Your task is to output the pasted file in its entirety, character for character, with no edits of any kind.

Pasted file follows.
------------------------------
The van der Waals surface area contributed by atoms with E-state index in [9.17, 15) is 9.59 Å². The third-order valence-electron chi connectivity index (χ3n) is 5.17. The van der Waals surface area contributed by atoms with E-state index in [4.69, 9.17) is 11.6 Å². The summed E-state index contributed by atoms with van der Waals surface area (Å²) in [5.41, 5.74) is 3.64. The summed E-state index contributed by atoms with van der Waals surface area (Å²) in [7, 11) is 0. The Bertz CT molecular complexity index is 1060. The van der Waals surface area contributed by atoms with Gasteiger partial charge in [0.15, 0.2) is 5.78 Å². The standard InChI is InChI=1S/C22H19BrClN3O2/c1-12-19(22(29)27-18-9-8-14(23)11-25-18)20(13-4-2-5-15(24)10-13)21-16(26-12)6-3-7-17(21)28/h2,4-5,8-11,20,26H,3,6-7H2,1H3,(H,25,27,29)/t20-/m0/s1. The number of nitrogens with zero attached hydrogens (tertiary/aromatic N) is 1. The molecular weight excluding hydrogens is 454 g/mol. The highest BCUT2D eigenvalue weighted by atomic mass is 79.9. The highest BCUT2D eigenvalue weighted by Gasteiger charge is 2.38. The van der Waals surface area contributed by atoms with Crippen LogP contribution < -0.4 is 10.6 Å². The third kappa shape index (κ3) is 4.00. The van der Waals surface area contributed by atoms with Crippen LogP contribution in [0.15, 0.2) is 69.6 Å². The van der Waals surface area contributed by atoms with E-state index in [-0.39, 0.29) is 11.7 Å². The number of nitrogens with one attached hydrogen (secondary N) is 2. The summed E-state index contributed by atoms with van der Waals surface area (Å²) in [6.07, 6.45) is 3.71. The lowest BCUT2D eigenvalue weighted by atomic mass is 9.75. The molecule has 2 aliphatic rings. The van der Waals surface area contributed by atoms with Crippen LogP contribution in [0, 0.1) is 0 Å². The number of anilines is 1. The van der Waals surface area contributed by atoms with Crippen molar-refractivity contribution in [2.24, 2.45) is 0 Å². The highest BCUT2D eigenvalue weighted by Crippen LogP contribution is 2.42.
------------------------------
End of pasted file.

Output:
The van der Waals surface area contributed by atoms with E-state index in [9.17, 15) is 9.59 Å². The third-order valence-electron chi connectivity index (χ3n) is 5.17. The van der Waals surface area contributed by atoms with E-state index in [4.69, 9.17) is 11.6 Å². The summed E-state index contributed by atoms with van der Waals surface area (Å²) in [5.41, 5.74) is 3.64. The summed E-state index contributed by atoms with van der Waals surface area (Å²) in [7, 11) is 0. The Bertz CT molecular complexity index is 1060. The van der Waals surface area contributed by atoms with Gasteiger partial charge in [0.15, 0.2) is 5.78 Å². The standard InChI is InChI=1S/C22H19BrClN3O2/c1-12-19(22(29)27-18-9-8-14(23)11-25-18)20(13-4-2-5-15(24)10-13)21-16(26-12)6-3-7-17(21)28/h2,4-5,8-11,20,26H,3,6-7H2,1H3,(H,25,27,29)/t20-/m0/s1. The number of nitrogens with zero attached hydrogens (tertiary/aromatic N) is 1. The molecular weight excluding hydrogens is 454 g/mol. The highest BCUT2D eigenvalue weighted by atomic mass is 79.9. The highest BCUT2D eigenvalue weighted by Gasteiger charge is 2.38. The van der Waals surface area contributed by atoms with Crippen LogP contribution < -0.4 is 10.6 Å². The third kappa shape index (κ3) is 4.00. The van der Waals surface area contributed by atoms with Crippen LogP contribution in [0.15, 0.2) is 69.6 Å². The van der Waals surface area contributed by atoms with E-state index in [-0.39, 0.29) is 11.7 Å². The number of nitrogens with one attached hydrogen (secondary N) is 2. The summed E-state index contributed by atoms with van der Waals surface area (Å²) in [6.07, 6.45) is 3.71. The lowest BCUT2D eigenvalue weighted by atomic mass is 9.75. The molecule has 2 aliphatic rings. The van der Waals surface area contributed by atoms with Crippen LogP contribution in [0, 0.1) is 0 Å². The number of anilines is 1. The van der Waals surface area contributed by atoms with Crippen molar-refractivity contribution in [2.24, 2.45) is 0 Å². The highest BCUT2D eigenvalue weighted by Crippen LogP contribution is 2.42.